|01||The Morality Of Craft||20081020||20090202|
Fiona Maccarthy discusses one of the core beliefs of the Arts and Crafts Movement - that hand-making had a higher moral worth than machine production.
She focuses on one of the most ambitious members of the movement, CR Ashbee who, in 1902, persuaded members of his East End of London Guild of Handicraft to resettle with their families in Chipping Campden in the Cotswolds.
She focuses on one of the most ambitious members of the movement, CR Ashbee, who in 1902 persuaded members of his East End of London Guild of Handicraft to resettle their families in Chipping Campden in the Cotswolds.
Fiona Maccarthy discusses the Arts and Crafts Movement's belief in making things by hand.
|02||The Politics Of Craft||20081021||20090203|
Fiona Maccarthy, an expert on the Arts and Crafts Movement, explores the life of Edward Carpenter, the 'Saint in Sandals', who opted for a life of self-sufficiency and supported himself by making shoes.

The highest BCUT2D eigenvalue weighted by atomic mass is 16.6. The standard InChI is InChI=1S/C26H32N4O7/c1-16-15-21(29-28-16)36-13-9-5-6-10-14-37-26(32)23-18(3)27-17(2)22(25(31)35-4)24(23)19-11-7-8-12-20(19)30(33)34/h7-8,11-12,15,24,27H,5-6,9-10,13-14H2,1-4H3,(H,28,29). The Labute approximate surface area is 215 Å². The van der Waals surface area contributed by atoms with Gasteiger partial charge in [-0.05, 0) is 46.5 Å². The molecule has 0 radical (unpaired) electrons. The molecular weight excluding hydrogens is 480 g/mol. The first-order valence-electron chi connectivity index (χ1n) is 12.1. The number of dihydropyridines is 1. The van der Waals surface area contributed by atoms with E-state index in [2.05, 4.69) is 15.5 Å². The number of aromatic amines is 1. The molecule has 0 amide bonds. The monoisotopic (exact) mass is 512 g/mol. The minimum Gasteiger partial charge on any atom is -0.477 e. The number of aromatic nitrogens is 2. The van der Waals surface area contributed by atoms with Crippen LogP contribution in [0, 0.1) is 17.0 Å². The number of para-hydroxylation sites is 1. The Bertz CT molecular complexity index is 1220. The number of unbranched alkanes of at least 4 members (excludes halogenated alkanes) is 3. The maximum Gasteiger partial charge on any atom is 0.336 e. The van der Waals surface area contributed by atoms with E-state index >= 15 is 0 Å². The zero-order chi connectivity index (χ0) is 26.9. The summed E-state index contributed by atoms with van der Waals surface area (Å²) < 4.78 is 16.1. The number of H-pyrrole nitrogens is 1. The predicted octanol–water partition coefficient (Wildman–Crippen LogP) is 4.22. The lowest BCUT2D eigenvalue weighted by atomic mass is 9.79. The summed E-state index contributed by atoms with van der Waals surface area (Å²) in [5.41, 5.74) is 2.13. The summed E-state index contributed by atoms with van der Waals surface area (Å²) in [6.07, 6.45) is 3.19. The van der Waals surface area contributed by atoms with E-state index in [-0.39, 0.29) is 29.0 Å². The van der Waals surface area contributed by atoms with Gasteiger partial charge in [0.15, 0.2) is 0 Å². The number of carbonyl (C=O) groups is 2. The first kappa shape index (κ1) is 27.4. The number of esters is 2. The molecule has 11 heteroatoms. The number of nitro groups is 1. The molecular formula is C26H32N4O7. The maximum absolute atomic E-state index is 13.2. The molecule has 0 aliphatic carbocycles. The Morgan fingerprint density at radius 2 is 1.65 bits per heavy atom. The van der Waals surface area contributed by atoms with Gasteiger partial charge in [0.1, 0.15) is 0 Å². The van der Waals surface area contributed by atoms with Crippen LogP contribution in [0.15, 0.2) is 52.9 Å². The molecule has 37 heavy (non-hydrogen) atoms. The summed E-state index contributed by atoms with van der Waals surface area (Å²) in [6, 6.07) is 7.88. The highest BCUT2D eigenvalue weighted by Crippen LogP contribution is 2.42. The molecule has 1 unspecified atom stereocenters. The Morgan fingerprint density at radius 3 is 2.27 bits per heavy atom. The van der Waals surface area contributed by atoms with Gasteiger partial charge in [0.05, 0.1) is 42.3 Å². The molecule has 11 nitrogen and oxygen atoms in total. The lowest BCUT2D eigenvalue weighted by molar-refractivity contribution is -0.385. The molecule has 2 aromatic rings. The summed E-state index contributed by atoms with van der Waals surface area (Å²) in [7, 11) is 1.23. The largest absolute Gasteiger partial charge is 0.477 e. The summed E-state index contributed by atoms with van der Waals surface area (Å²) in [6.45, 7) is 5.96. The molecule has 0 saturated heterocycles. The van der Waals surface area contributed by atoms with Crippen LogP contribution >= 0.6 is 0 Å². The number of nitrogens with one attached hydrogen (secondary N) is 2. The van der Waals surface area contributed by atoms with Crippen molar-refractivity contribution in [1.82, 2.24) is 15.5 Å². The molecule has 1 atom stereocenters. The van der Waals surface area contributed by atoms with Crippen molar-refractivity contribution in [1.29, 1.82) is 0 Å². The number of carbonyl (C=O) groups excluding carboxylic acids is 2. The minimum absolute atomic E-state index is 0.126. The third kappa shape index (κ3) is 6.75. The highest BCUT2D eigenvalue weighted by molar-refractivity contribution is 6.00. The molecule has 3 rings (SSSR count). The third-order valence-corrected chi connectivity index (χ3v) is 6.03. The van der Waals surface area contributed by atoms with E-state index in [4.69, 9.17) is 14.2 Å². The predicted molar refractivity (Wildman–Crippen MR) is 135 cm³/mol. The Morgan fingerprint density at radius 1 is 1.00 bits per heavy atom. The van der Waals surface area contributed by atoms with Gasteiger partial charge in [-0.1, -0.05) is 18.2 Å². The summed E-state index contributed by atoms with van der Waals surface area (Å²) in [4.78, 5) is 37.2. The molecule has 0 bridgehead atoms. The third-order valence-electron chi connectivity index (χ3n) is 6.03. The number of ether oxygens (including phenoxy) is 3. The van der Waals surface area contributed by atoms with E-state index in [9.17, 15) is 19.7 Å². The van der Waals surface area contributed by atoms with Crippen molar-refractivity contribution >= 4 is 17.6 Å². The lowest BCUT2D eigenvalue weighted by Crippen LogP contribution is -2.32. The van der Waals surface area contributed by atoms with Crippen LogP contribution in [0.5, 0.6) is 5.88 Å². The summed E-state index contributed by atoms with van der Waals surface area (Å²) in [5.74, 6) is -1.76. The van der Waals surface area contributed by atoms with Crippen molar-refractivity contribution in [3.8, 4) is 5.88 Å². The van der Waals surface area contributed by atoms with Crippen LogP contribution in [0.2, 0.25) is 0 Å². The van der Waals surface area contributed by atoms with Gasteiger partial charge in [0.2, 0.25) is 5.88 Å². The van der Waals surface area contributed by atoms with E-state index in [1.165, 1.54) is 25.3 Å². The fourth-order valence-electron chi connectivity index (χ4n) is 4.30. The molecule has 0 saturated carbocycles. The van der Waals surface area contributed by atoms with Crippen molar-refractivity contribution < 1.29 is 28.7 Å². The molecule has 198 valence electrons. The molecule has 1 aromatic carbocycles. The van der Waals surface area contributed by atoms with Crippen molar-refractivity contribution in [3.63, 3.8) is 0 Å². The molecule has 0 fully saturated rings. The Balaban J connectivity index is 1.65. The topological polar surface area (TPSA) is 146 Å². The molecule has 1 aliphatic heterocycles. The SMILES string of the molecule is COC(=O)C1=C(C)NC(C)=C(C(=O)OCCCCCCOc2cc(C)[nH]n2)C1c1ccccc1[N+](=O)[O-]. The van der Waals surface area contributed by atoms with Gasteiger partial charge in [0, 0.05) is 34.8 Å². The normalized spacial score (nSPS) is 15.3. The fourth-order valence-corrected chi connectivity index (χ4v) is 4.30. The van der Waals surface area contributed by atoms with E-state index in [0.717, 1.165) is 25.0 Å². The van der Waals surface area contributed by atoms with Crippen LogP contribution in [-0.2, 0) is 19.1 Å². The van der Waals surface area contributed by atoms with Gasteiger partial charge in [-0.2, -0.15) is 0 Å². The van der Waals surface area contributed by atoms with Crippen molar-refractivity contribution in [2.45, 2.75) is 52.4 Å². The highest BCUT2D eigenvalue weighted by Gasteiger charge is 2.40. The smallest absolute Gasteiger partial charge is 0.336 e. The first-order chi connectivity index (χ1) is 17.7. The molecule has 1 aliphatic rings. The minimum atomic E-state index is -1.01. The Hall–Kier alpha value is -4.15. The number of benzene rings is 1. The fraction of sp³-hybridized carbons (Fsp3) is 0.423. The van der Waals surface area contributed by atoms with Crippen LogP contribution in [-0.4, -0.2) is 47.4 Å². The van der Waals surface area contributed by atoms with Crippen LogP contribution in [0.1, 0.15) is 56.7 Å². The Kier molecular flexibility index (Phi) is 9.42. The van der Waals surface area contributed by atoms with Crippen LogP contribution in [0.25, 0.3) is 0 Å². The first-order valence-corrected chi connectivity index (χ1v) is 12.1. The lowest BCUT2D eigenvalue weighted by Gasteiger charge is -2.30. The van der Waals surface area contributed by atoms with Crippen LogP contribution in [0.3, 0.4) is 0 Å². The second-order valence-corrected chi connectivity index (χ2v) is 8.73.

Carpenter's radical ideals embodied a whole new social order of the craftsman as social protester - the outsider in an increasingly commercial and cynical society.
Fiona Maccarthy on the life of Edward Carpenter, who chose a life of self-sufficiency.
|03||God Made The Countryside||20081022||20090204|
Historian Alan Crawford ponders his time spent as a monk in the countryside, and his admiration for Godfrey Blount and Maude King, writers and craftspeople who singled out the countryside as a God-given realm.
|04||Michael Cardew In Africa||20081023||20090205|
Art historian Tanya Harrod explains how the Arts and Crafts Movement transplanted itself to Africa, focusing on the story of potter Michael Cardew who abandoned life in the English West Country for the African Gold Coast.
Art historian Tanya Harrod on how the Arts and Crafts Movement moved over to Africa.
|05 LAST||Back To The City||20081024||20090206|
London-based potter Edmund de Waal considers two European emigre potters, Hans Coper and Lucie Rie, who, in contrast with their rural-based English contemporaries, successfully worked in the city.
Edmund de Waal considers two European emigre potters, Hans Coper and Lucie Rie.